Continual improvement will involve economic growth. We can continue to find resources to enable growth, and we can combine mindful growth with environmental quality. This means affirming a rational, non-coercive environmentalism aimed at sustaining and enhancing the conditions for flourishing. Individuals enjoying vastly extended life spans and greater wealth will be better positioned to intelligently manage resources and environment (ibid.).
There is also the early current of evolution to today’s techno-optimist rejection of ecological principles stirring in the description of “intelligent technology”, as well as a nearly direct quote from Alvin Toffler’s deluded “Future Shock” doctrine:
Timidity and stagnation are ignoble, uninspiring responses. Humans can surge ahead—riding the waves of future shock — rather than stagnating or reverting to primitivism. Intelligent use of bio- nano- and information technologies and the opening of new frontiers in space, can remove resource constraints and discharge environmental pressures (ibid.).
Here, the environment is a mere obstacle, or at best a repository for the resources we must exploit and a receptacle the wastes we must discharge in our noble quest for unending progress. I will expand on this point later as it becomes more revelant in the 21st century. The rejection of what is commonly seen as authoritarian, communistic practices in such a manner which easily leads to bureaucracy is visible in the extropian “Open Society” subpoint:
Centralized command of behavior constrains exploration, diversity, and dissenting opinion. [ . . . ] Societies with pervasive and coercively enforced centralized control cannot allow dissent and diversity. Yet open societies can allow institutions of all kinds to exist — whether participatory, autonomy-maximizing institutions or hierarchical, bureaucratic institutions. Within an open society individuals, through their voluntary consent, may choose to submit themselves to more restrictive arrangements in the form of clubs, private communities, or corporate entities (ibid.).
Transhumanism and Freedom for Some
The language used throughout this and subsequent manifestoes reeks of so-called libertarian (or more appropriately, proprietarian) ethic: “participatory”, “voluntary”, “coercion”, “initiative”, and all the smells of capitalist ideology, such as associating all politics with all coercion, and describing all freedom in terms of only individual freedom. The association between right-wing “libertarianism” and computer technology largely begins here and will become stronger and more explicit into the 21st century, up through “crypto-anarchism” and other modern techno-optimist ideologies.
Like right-wing “libertarianism”, transhumanism and its progenitor, liberal eugenics, wears a mantle of voluntary choice, while simultaneously framing the advancement of its principles as an unerring and unavoidable march of objective (“rational” and “scientific”) progress. We are supposed to believe that they reject coercion because of their written rejection of authoritarianism, while they advocate the use and availability of systems of coercion such as bureaucratic capitalism, and describe the arrival and progress of human transformation into machines as an inevitability. Those familiar with [left-] libertarian ideas understand that the choice to adapt to new regimes of technology is not one that is voluntary, but one that is invisibly (or often, not even invisibly) coerced by political, bureaucratic, and market forces. Whenever a clear-cut case of coercion does exist, a moral justification by capitalist apologists is made, insisting that those who were coerced are now or will be better off.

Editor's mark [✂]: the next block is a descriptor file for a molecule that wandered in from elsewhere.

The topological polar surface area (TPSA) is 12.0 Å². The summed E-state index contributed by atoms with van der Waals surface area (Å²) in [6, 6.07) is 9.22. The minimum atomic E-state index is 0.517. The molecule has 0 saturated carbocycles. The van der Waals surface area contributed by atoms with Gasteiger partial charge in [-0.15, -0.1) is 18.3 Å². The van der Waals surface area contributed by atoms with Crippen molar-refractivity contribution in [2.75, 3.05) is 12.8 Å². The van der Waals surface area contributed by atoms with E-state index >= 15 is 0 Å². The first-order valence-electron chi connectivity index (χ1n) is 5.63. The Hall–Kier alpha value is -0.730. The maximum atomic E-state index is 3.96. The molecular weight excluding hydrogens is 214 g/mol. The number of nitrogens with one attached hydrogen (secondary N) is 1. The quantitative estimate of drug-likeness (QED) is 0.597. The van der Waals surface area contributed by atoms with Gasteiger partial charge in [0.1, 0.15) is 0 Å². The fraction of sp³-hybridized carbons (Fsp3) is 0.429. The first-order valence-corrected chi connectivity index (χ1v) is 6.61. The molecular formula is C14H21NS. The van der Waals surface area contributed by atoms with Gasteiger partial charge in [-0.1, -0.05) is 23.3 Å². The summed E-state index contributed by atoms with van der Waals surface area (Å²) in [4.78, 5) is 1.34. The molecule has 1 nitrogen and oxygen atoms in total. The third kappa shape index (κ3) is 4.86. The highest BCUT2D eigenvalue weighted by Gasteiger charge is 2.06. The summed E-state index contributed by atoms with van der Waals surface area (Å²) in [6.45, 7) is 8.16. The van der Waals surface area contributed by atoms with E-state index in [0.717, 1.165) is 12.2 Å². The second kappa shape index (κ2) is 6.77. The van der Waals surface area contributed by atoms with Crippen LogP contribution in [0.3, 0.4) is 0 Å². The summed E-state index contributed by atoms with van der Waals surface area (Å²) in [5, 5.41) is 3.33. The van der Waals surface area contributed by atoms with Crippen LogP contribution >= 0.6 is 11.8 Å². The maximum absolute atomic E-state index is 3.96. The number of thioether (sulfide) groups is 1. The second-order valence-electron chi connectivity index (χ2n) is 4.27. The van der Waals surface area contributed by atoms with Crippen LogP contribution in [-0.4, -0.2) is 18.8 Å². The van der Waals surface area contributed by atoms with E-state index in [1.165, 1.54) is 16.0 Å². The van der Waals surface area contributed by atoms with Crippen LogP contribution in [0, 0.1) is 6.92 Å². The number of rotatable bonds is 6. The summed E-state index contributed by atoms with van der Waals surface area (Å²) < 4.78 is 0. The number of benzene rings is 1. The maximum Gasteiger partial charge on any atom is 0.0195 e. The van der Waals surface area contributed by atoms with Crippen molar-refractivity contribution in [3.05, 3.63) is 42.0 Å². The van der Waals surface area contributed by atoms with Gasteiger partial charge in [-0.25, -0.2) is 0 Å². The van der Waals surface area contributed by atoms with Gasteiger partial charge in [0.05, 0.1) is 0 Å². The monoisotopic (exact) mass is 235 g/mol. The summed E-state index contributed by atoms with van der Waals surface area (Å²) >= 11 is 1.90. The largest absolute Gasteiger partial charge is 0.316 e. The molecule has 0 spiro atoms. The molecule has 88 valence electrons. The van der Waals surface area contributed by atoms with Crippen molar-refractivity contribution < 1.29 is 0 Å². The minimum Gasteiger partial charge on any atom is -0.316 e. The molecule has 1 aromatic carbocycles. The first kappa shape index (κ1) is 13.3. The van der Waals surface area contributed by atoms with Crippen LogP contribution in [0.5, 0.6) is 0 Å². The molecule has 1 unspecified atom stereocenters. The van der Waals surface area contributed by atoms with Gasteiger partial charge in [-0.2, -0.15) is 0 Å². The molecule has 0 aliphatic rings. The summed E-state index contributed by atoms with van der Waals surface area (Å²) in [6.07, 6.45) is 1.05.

Today, the influence of the transhumanists continues to increase. A “transhumanist party” has been formed in many countries, and has already won a seat in Italian parliament with the election of Giuseppe Vatinno. In the United States, the transhumanist party candidate is Zoltan Istvan, whose bizarre name is topped only by his even more bizarre philosophy. Istvan is not shy about the transhumanist goal of self-deification and class division, seen in his “three laws of transhumanism”, a strange inversion of Asimov’s three laws of robotics:
- A transhumanist must safeguard one’s own existence above all else.
- A transhumanist must strive to achieve omnipotence as expediently as possible—so long as one’s actions do not conflict with the First Law.
- A transhumanist must safeguard value in the universe—so long as one’s actions do not conflict with the First and Second Laws (Istvan 2014).
The first “law” comes across to someone like me to be an explicit and wholesale rejection of altruism, a statement of hyper-individualism that recalls Ayn Rand. The second continues this hyper-individualist self-aggrandizement to a degree far beyond even the wildest wet dreams of Rand and the many adult children who follow her philosophy. The second clause of the second law is also distinctive in its lack of sense—how could one become omnipotent while ceasing to exist, and why would that matter to begin with? More importantly, how could more than one individual ever achieve omnipotence, and how could omnipotence be compatible with individualism in the first place? The third law is curiously-stated, a law which safeguards not life, not intelligence, but “value”, presumably value as defined by contemporary, subjective (solipsist) theories of value, or by the extropian concept of “order”.
This philosophy is termed “Teleological Egocentric Functionalism” (TEF), which again, echoes Randian philosophy, while somehow being both more deluded and more revolting. Again, in the fashion of many similarly disgusting and dangerous philosophies, it is purported to be based on “logic”, like those purported to be based on “rationalism” or “science”, which is a mere distraction from their true motives and basis. The true motive of TEF is clearly worship of the self, with human sociality and community emerging only through the limitations of the not-yet omnipotent individual. In supporting TEF, people like Istvan seek not to improve humanity or human society, but to put them to work improving himself.